How Renal Dysplasia Affects Dogs
Renal dysplasia is one of several congenital kidney disorders that can be seen in domestic dogs, which means that the disorder is present at birth. However, the actual symptoms of renal dysplasia may not become apparent for weeks to many months, despite the fact that the abnormality exists when the affected dog is born. Sometimes, symptoms of renal dysplasia never are noticed by the owners of affected dogs.
The signs of renal dysplasia depend upon the severity and types of kidney disorders that are present in the particular dog. Symptoms can include abnormalities in urine production, concentration or excretion. They also can include excretion of nutrients or substances in urine that normally should be retained in circulating blood.
Symptoms of Renal Dysplasia
Dogs whose kidneys have developed abnormally can manifest a number of symptoms, most of which usually are tied to chronic renal insufficiency or failure. They typically include one or more of the following:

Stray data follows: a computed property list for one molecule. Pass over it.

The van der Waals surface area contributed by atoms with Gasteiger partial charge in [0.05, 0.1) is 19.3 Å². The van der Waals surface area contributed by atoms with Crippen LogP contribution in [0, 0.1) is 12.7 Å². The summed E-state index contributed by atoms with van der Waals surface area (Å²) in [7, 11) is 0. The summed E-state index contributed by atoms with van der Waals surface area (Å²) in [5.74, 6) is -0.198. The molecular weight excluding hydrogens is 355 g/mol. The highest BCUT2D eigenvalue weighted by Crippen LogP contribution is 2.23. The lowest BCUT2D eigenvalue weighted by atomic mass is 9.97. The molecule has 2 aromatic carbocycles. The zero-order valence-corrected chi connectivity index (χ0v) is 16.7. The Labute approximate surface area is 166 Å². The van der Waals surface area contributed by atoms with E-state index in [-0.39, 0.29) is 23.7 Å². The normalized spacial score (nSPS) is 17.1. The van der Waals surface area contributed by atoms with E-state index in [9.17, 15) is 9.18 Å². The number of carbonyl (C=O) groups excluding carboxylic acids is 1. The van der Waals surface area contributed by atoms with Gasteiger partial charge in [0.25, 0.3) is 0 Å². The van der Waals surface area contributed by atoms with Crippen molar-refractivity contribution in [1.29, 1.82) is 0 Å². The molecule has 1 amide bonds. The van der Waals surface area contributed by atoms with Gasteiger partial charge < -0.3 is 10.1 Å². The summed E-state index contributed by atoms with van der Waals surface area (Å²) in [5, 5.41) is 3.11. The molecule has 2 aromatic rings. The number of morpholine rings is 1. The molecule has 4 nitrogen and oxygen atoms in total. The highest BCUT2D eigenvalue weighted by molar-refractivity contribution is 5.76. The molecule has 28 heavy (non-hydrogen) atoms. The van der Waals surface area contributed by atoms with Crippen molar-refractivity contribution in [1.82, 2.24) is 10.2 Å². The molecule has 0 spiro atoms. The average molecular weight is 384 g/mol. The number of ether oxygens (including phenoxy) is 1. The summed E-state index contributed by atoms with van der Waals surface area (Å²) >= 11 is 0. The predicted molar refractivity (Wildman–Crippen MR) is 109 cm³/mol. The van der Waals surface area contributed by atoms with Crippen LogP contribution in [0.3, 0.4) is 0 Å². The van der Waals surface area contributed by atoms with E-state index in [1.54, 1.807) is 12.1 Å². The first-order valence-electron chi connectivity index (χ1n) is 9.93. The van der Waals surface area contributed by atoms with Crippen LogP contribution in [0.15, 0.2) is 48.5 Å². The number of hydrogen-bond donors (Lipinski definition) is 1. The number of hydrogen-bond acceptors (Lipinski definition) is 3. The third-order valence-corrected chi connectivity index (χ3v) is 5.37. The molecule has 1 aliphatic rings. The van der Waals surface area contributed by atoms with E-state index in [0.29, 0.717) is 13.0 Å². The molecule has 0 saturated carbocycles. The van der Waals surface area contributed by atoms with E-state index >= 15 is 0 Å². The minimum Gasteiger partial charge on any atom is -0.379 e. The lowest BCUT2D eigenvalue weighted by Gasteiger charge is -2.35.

- Increased formation and excretion of a large volume of urine (polyuria; PU; usually evident by 6 to 24 months of age)
- Increased thirst or excessive water intake (polydypsia; PD; usually evident by 6 to 24 months of age)
- Blood in the urine (hematuria)
- Failure to have normal heat cycles (anestrus)
- Lack of appetite (inappetence; anorexia)
- Poor growth (stunted growth)
- Poor weight gain (body wasting)
- Poor wound healing
- Pale mucous membranes (pallor)
- Poor hair coat
- Poor body condition
- Oral sores (oral ulceration)
- Bad breath (halitosis)
- Bone pain
Dogs at Increased Risk
Renal dysplasia has been reported in more than 20 breeds of companion dogs, including the Alaskan Malamute, Bedlington Terrier, Chow Chow, Cocker Spaniel, Doberman Pinscher, Golden Retriever, Keeshond, Lhasa Apso, Miniature Schnauzer, Norwegian Elkhound, Samoyed, Shih Tzu, Soft Coated Wheaten Terrier and Standard Poodle. It appears that certain family lines of dogs are more commonly affected. Dogs with unilateral renal dysplasia (where only one kidney is developmentally abnormal) may or may not ever show signs of kidney disease or failure, depending upon the functional health of the other kidney.